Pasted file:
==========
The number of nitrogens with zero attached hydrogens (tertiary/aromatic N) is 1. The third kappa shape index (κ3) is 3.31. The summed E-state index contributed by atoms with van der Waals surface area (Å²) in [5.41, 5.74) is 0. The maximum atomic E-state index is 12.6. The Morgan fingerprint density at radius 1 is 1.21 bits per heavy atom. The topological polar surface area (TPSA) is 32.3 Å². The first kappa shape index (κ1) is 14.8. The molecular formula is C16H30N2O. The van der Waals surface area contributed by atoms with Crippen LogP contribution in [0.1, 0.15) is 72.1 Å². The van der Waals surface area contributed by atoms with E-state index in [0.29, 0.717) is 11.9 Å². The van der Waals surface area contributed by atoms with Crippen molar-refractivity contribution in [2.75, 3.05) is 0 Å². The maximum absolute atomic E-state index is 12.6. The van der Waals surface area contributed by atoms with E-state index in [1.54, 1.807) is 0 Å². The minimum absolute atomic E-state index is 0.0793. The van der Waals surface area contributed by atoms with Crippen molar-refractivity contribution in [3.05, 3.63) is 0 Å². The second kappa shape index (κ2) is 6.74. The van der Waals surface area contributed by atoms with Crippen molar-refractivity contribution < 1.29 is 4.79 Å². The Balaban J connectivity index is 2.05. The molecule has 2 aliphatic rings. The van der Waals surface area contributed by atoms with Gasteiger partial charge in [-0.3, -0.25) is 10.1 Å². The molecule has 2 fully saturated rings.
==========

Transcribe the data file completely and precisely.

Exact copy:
The number of nitrogens with zero attached hydrogens (tertiary/aromatic N) is 1. The third kappa shape index (κ3) is 3.31. The summed E-state index contributed by atoms with van der Waals surface area (Å²) in [5.41, 5.74) is 0. The maximum atomic E-state index is 12.6. The Morgan fingerprint density at radius 1 is 1.21 bits per heavy atom. The topological polar surface area (TPSA) is 32.3 Å². The first kappa shape index (κ1) is 14.8. The molecular formula is C16H30N2O. The van der Waals surface area contributed by atoms with Crippen LogP contribution in [0.1, 0.15) is 72.1 Å². The van der Waals surface area contributed by atoms with E-state index in [0.29, 0.717) is 11.9 Å². The van der Waals surface area contributed by atoms with Crippen molar-refractivity contribution in [2.75, 3.05) is 0 Å². The maximum absolute atomic E-state index is 12.6. The van der Waals surface area contributed by atoms with E-state index in [1.54, 1.807) is 0 Å². The minimum absolute atomic E-state index is 0.0793. The van der Waals surface area contributed by atoms with Crippen molar-refractivity contribution in [3.05, 3.63) is 0 Å². The second kappa shape index (κ2) is 6.74. The van der Waals surface area contributed by atoms with Crippen molar-refractivity contribution < 1.29 is 4.79 Å². The Balaban J connectivity index is 2.05. The molecule has 2 aliphatic rings. The van der Waals surface area contributed by atoms with Gasteiger partial charge in [-0.3, -0.25) is 10.1 Å². The molecule has 2 fully saturated rings.